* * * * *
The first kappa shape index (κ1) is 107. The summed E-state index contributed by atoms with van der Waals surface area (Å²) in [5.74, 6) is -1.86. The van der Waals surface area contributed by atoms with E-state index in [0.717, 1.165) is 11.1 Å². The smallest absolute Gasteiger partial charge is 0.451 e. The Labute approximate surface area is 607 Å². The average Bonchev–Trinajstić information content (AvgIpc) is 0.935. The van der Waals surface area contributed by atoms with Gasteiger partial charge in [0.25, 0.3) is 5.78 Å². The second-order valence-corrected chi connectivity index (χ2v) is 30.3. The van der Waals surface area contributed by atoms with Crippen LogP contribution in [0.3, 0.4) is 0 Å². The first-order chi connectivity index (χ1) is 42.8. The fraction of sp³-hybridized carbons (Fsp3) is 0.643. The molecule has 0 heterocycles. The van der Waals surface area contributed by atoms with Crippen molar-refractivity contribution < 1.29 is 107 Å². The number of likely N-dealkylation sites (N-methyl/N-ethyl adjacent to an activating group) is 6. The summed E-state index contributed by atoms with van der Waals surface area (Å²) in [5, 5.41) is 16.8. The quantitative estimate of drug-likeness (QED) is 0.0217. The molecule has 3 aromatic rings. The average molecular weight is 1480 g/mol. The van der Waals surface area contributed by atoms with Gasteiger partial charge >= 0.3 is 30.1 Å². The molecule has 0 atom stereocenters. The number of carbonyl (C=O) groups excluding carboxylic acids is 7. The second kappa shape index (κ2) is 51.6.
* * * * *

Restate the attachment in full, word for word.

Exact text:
The first kappa shape index (κ1) is 107. The summed E-state index contributed by atoms with van der Waals surface area (Å²) in [5.74, 6) is -1.86. The van der Waals surface area contributed by atoms with E-state index in [0.717, 1.165) is 11.1 Å². The smallest absolute Gasteiger partial charge is 0.451 e. The Labute approximate surface area is 607 Å². The average Bonchev–Trinajstić information content (AvgIpc) is 0.935. The van der Waals surface area contributed by atoms with Gasteiger partial charge in [0.25, 0.3) is 5.78 Å². The second-order valence-corrected chi connectivity index (χ2v) is 30.3. The van der Waals surface area contributed by atoms with Crippen LogP contribution in [0.3, 0.4) is 0 Å². The first-order chi connectivity index (χ1) is 42.8. The fraction of sp³-hybridized carbons (Fsp3) is 0.643. The molecule has 0 heterocycles. The van der Waals surface area contributed by atoms with Crippen molar-refractivity contribution < 1.29 is 107 Å². The number of likely N-dealkylation sites (N-methyl/N-ethyl adjacent to an activating group) is 6. The summed E-state index contributed by atoms with van der Waals surface area (Å²) in [5, 5.41) is 16.8. The quantitative estimate of drug-likeness (QED) is 0.0217. The molecule has 3 aromatic rings. The average molecular weight is 1480 g/mol. The van der Waals surface area contributed by atoms with Gasteiger partial charge >= 0.3 is 30.1 Å². The molecule has 0 atom stereocenters. The number of carbonyl (C=O) groups excluding carboxylic acids is 7. The second kappa shape index (κ2) is 51.6.